Government prosecutors said the U.S. surveilled former Trump campaign aide Carter Page for more than a year based on lies told by Russian national Igor Danchenko, the primary sub-source for the anti-Trump dossier, as the first day of the second trial out of Special Counsel John Durham’s years-long investigation into the origins of the Trump-Russia probe got underway.
Danchenko’s trial began Tuesday in the U.S. District Court for the Eastern District of Virginia. Judge Anthony Trenga is presiding over the case.
Danchenko pleaded not guilty last year to lying about the source of information that he provided to ex-British intelligence officer Christopher Steele for the dossier, which contained salacious and now-debunked allegations against former President Donald Trump.
Durham charged Danchenko last year. The charges stem from certain statements Danchenko made to the FBI relating to the sources he used in providing information to an investigative firm in the United Kingdom related to the dossier.
Danchenko served as the primary sub-source for Steele’s dossier, which was commissioned by opposition research firm Fusion GPS and paid for by the Hillary Clinton campaign and the Democratic National Committee through law firm Perkins Coie.
The jury was chosen Tuesday and the government, along with Danchenko’s defense, delivered opening arguments.
Federal prosecutor Michael Kielty argued for the government, saying that Danchenko lied to the FBI and fabricated and concealed his sources.
Kielty said that Danchenko told the FBI that he had a phone call with a Russian, Sergei Millian, who allegedly told him about an exchange between the Trump campaign and Russian officials.
“This call never took place,” Kielty argued Tuesday.
Kielty also said that Danchenko told the FBI that a source for the anti-Trump dossier was Millian, and that he received a short phone call from an unnamed Russian person, who Danchenko believed to be Millian.
“We will prove that this call never happened,” Kielty stressed.
The government said that Danchenko’s allegations served as justification for surveillance of a U.S. citizen — Carter Page — for more than a year.
The dossier served as the basis for Foreign Intelligence Surveillance Act (FISA) warrants against former Trump campaign aide Carter Page — something Justice Department’s Inspector General Michael Horowitz revealed in 2019.
The Justice Department admitted in 2020 that the FISA warrants to surveil Page, when stripped of the FBI’s misinformation, did not meet the necessary legal threshold and never should have been issued.
Meanwhile, the government also accused Danchenko of having communications with longtime Democrat operative Charles Dolan, and said he plotted information from those conversations into the dossier.
The government also contends that Danchenko lied to the FBI when asked about his communications with Dolan — all things the special counsel’s team said they have evidence to prove during trial.
Danchenko’s attorney Danny Oranato defended him, saying he did not commit a crime, and maintained that Danchenko did not lie or mislead the FBI.
“His statements were truthful,” Oranato said, adding that the special counsel’s team will not be able to prove phone calls did not take place, as Danchenko used phone apps.
“You will see evidence that will eviscerate … that Danchenko was anything other than truthful,” Oranato argued.
With regard to allegations about Danchenko’s communications with Dolan, Oranato argued that his client did tell the FBI about those conversations, but said the FBI never followed up.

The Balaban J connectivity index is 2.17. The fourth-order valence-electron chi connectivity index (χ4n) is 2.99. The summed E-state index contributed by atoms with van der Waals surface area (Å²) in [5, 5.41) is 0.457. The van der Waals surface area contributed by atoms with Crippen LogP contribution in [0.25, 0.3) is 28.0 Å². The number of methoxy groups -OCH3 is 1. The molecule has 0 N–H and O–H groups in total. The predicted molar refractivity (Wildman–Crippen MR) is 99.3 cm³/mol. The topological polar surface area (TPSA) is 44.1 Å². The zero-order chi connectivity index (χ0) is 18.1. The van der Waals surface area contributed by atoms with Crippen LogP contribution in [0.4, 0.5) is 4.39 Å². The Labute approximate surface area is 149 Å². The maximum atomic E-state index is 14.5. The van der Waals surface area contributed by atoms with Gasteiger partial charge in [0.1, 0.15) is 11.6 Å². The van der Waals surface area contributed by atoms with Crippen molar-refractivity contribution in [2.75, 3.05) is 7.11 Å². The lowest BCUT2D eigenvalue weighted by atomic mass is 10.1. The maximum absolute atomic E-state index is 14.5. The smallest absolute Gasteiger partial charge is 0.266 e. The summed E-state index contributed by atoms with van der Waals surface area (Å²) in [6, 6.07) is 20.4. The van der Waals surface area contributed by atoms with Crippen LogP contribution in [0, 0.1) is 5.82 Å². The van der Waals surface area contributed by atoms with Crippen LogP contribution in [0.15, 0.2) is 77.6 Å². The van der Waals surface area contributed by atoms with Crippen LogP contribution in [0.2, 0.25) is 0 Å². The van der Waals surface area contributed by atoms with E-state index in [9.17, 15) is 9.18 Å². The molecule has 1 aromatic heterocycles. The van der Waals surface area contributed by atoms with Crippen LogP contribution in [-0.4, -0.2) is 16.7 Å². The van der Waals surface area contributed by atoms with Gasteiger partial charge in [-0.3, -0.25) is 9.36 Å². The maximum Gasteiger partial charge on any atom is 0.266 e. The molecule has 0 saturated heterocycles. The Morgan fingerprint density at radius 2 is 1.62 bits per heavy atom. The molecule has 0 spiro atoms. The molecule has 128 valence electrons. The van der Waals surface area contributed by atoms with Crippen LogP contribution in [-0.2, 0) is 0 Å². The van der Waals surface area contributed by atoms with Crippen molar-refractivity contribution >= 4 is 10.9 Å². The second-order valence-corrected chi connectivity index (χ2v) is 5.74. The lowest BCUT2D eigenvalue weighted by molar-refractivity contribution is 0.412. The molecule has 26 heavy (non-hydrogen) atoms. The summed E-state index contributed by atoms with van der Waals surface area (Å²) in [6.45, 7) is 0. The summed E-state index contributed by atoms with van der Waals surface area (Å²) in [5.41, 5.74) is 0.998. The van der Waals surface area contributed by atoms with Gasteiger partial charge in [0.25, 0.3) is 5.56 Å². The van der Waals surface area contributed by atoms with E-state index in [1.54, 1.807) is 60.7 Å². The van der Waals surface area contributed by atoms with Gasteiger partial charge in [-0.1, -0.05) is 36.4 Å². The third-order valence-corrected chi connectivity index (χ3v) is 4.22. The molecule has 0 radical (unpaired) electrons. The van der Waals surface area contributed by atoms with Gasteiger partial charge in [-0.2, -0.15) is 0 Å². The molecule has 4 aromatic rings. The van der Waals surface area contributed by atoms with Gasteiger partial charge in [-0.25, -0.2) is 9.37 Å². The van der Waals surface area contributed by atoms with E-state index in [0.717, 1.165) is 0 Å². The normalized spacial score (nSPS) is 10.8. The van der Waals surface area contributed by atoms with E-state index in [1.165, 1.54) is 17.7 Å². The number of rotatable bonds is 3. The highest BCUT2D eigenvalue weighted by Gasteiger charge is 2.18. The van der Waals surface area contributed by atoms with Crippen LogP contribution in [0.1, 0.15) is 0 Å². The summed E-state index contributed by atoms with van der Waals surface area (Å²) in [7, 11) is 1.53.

“Six years later, the special counsel’s office comes to you with a convoluted charge,” Oranato said, downplaying the charges brought by Durham’s office.
Meanwhile, Durham, in a filing unsealed last month, revealed that the FBI paid Danchenko to be a confidential human source for the FBI from January 2017 through October 2020.
Danchenko had been the subject of an FBI counterintelligence investigation from 2009 to 2011.
That FBI investigation into Danchenko focused on his contacts with suspected Russian intelligence officers and reported attempts to facilitate payments for classified information.
Durham has indicted three people as part of his investigation: Danchenko in November 2021, Michael Sussmann in September 2021 and Kevin Clinesmith in August 2020.
Sussmann, after a weeks-long trial, was found not guilty of making a false statement to the FBI in June. Sussmann had allegedly brought information to FBI General Counsel James Baker on Sept. 19, 2016, and allegedly claimed that he was not doing work on behalf of any client but rather bringing the data as a citizen concerned with national security.
Clinesmith pleaded guilty to altering an email about Carter Page to say that he was “not a source” for another government agency even though Page has said he was a source for the CIA.
The Justice Department relied on Clinesmith’s assertion as it submitted its third and final renewal application in 2017 to eavesdrop on Page under the Foreign Intelligence Surveillance Act. Clinesmith pleaded guilty and in 2021 was sentenced to 12 months probation and 400 hours of community service.
Sources have told Fox News that Durham’s investigation is ongoing.
Durham was tapped in 2019, shortly after special counsel and former FBI director Robert Mueller announced his findings, by Attorney General Bill Barr to investigate the origins of the FBI’s original investigation into the Trump campaign, which had led to the appointment of Mueller as special counsel.
Mueller, who was appointed as special counsel in May 2017, spent nearly two years and $30 million investigating whether Trump and his campaign colluded with Russia to influence the 2016 presidential election.
Mueller’s investigation yielded no evidence of criminal conspiracy or coordination between the Trump campaign and Russian officials during the 2016 presidential election.